As I recall those books, the structure, quite typical really, was to describe the current state, illustrate the change over time with data and (this being what distinguishes the trade from the academic press) summing up with prescriptive policy recommendations. That last bit is what makes reading books like this painful. No matter how reasonable the author seems, no matter how much effort has been made to set up the recommendations as the only possible corrective, the recommendations are going nowhere. Not in this political climate anyway. But that’s the way the genre works so they’re there.
The work itself, as near as I can tell, was solid. I’m the kind of reader who will check a few readily available sources for accuracy and nothing stands out in memory as being questionable. I recall that I read both in close proximity and in the midst of a big read on what’s come to be known as the 1%. And the conclusion I came to was the opposite of Schor’s: somebody didn’t need to do something; I needed to.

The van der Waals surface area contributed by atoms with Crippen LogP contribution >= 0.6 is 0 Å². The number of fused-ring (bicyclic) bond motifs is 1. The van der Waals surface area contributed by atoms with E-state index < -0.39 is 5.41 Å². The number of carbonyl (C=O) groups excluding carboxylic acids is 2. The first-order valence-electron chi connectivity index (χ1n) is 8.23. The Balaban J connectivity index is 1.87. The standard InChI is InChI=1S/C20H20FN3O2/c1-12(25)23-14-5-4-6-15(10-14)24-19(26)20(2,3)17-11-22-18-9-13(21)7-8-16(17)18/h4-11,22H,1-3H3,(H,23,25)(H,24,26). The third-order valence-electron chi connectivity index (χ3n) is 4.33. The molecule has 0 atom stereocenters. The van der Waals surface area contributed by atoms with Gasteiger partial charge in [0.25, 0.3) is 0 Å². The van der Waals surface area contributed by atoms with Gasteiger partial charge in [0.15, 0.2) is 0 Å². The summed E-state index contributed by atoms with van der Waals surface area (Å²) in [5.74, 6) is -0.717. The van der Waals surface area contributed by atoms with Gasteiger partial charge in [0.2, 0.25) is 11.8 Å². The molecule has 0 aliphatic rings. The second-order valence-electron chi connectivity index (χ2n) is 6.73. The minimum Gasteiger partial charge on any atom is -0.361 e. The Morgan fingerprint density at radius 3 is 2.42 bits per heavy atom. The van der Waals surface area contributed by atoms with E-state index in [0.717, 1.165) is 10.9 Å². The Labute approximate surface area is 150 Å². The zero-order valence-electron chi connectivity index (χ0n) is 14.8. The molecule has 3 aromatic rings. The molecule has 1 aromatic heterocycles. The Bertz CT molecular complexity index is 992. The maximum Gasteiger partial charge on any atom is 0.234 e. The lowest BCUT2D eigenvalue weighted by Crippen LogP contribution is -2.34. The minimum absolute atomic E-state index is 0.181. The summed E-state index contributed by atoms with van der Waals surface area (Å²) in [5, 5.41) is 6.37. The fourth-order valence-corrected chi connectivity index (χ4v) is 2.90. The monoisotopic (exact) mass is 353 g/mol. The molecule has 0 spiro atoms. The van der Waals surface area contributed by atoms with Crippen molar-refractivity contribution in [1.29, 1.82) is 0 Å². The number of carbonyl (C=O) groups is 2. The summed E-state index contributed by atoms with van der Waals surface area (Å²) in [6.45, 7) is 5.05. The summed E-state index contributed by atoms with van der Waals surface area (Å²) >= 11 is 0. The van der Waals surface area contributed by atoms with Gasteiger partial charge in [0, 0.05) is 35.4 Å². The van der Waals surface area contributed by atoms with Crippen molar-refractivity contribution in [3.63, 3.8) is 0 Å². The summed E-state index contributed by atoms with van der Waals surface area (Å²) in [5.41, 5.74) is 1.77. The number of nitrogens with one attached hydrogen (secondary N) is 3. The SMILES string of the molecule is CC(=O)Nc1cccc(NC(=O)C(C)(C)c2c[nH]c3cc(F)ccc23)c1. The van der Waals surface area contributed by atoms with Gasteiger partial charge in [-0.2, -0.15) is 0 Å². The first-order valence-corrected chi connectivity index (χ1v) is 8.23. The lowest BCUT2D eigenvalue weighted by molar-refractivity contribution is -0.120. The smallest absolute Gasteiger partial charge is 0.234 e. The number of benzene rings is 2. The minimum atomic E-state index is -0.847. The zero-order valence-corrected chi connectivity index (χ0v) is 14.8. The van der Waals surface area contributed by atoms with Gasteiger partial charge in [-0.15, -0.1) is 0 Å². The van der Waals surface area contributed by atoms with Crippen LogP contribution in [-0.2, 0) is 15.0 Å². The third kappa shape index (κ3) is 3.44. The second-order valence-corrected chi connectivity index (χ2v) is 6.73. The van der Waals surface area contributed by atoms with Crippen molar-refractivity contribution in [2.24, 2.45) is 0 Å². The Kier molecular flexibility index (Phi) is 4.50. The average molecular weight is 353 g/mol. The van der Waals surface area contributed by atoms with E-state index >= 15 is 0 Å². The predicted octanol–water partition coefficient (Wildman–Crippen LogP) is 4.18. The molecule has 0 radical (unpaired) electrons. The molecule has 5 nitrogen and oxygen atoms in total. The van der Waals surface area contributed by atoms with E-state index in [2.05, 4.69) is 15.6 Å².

Fast forward a decade and we have the present volume, penned in the wake of the financial crisis. This time the prescriptions are, mercifully, directed at the individual. But that requires more packaging than usual and so we get a program, masquerading as a world-view: Plenitude, with all its echoes of Heidegger for the Ivy-educated set. Finally, the scholar and I have arrived at the same place.
Make no mistake, this is a book intended to launch a movement. There’s data, but compared to prior volumes it’s scarce. There are facts, but ones that events have eclipsed since the book’s 2009 publication date . There are predictions, which are so wrong 5 years on that they ought to serve as a warning against predicting in print. And there is the most annoying aspect of all, the repeated cheerleading.
This last bit comes, I think, from the editors of business books. The books they publish aren’t meant for the elite-school-MBA crowd. Those guys, at least while they’re in school, read the likes of Michael Porter. The gal with a BS in business from Almost Anystate U is looking for a leg up and she’s the audience for most business books. And bless the editor’s hearts, they apparently believe that such an audience needs to be spoon-fed through repetition.